And if you think that is a national problem, consider that the United States is by far the World's greatest power; it is not accountable to its own people for its abuses of power, and that abuse of power flows freely into international circles. Given that reality, there is not a nation in the world that should not fear us in the same way that a reasonable person fears a child with a gun. We, as a nation, are capable of, and as a People, conditioned to the arbitrary and unreasonable use of force by government, against its own citizens, and against any nation that stands in the way of the corrupt flows of power from our government into the private sector.

Direct enforceability of the Constitution is the difference between personal loyalty to temporal government vs. loyalty to constitutional principles. Temporal loyalty to government becomes loyalty to every corruption officials undertake in government's name. That is a powerful difference. Of that the difference the Constitution itself requires by oath, "to support this Constitution"(38) and not to support its officers who may fail or refuse to support it.(39)

The Right to a Judicial Remedy is the right to enter an adversarial system. Such systems are supposed to tend toward "excellence". But there is a huge disparity in this system. The people are not organized to defend against government's coercive claims to "immunity", but government is organized to take every advantage, systematically, of opportunities to extend it's agents' immunity. They are agents of the sovereign and entitled to immunity and to all of the highly skilled lawyers necessary to secure their "rights" against a legally disarmed citizenry.

Under the premises, it is no longer an "adversarial system" but a system that has defeated the "Separation of Powers"; co-opted the states; and is now redesigned and manned by a "new nobility" of a "unified sovereign" to promote and protect "government sovereignty" from the people. That is another name for "government unaccountability to the governed", at every level of government, all of the time.

Put another way, with an effective Petition Clause the Nation has 260 million citizen policemen to insure that officials do not sell the Constitution to the highest bidder or to personal desire. Immunity disables the Constitution's "citizen policemen". What is left is government accountable only to itself and to the free wheeling interests of the wealthy. That is a dictatorship in waiting ... for a Hitler, a Stalin; a Pol Pot; or maybe a more charismatic dictator who promises what the wealthy and corporate interests want, and then delivers those interests to infamy.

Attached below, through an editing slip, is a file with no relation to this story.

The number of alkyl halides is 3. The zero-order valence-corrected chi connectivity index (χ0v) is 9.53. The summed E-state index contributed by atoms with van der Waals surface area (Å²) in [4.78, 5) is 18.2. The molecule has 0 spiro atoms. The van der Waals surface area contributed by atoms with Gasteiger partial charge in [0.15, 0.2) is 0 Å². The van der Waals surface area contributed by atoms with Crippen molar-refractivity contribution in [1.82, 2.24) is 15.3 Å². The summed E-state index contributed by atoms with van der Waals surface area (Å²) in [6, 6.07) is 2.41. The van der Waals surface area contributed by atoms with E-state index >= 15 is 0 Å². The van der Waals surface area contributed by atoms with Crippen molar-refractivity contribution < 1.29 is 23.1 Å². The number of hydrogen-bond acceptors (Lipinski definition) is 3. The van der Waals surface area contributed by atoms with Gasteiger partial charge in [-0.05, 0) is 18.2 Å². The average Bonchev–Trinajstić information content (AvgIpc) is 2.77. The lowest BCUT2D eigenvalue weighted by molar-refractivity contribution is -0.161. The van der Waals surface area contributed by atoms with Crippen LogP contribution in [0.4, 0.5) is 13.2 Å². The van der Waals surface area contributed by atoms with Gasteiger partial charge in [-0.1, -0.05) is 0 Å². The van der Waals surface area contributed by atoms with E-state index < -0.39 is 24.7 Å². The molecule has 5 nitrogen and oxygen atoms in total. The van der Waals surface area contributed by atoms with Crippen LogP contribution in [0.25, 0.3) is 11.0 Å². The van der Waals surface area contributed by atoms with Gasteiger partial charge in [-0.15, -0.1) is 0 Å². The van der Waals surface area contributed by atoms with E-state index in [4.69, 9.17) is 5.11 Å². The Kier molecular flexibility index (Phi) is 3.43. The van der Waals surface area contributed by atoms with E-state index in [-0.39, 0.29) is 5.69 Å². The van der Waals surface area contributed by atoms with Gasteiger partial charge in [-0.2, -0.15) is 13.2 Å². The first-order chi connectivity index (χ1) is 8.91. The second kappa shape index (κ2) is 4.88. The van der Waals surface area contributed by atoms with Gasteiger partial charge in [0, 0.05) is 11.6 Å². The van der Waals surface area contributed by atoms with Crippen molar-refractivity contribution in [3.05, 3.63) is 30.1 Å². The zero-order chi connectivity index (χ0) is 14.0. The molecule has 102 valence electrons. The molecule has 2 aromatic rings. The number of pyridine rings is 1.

But America will first find tyranny more diversified. It is called "Judicial Tyranny". It is plain common sense that people are "corruptible" in the absence of effective controls over the means by which they satisfy human desires. That is the principle: "Power corrupts, and absolute power corrupts absolutely." If Lord Acton's Dictum is not "absolutely true"; it is so nearly true that it warns against insulating government power from accountability. Judges have "power" within the meaning of Lord Action's Dictum. Immunity for abuse of power puts such a degree of "absoluteness" into its use and abuse, that if judicial corruption is not the dominant characteristic of our judicial system, it is so rampant within it that the system cannot be trusted by anyone, at any time. Justice goes to the highest bidder, and all bids are kept secret from the people, and even from the participants. If it isn't that way, it looks that way and no one can reasonably determine that it is not that way in any given case.

This is not just because "power corrupts the just", but as the judicial system becomes more the locus of arbitrary power it tends to draw more of those who seek that environment. The Judiciary is a dynamic system of people who adapt to their environment according to principles of human nature. Change the environment to become a safe haven for corruption, as Bradley v. Fisher changed the judiciary after 1872, and "Judicial substance" changes to reflect its new clientele. Its new clientele depend on immunity to wield arbitrary power.

Where once it drew men of iron character and the will to do justice, today the system actively selects in favor of would be politicians who lack the courage to state their convictions, if any they have. They are rewarded with judgeships as "political plums" for political favors traded behind closed doors. The judiciary creates the kind of judges it wants: In Stump v. Sparkman, (40) the Court held that constitutional standards are not enforceable against judges, even where the violations are in excess of jurisdiction and corrupt or malicious.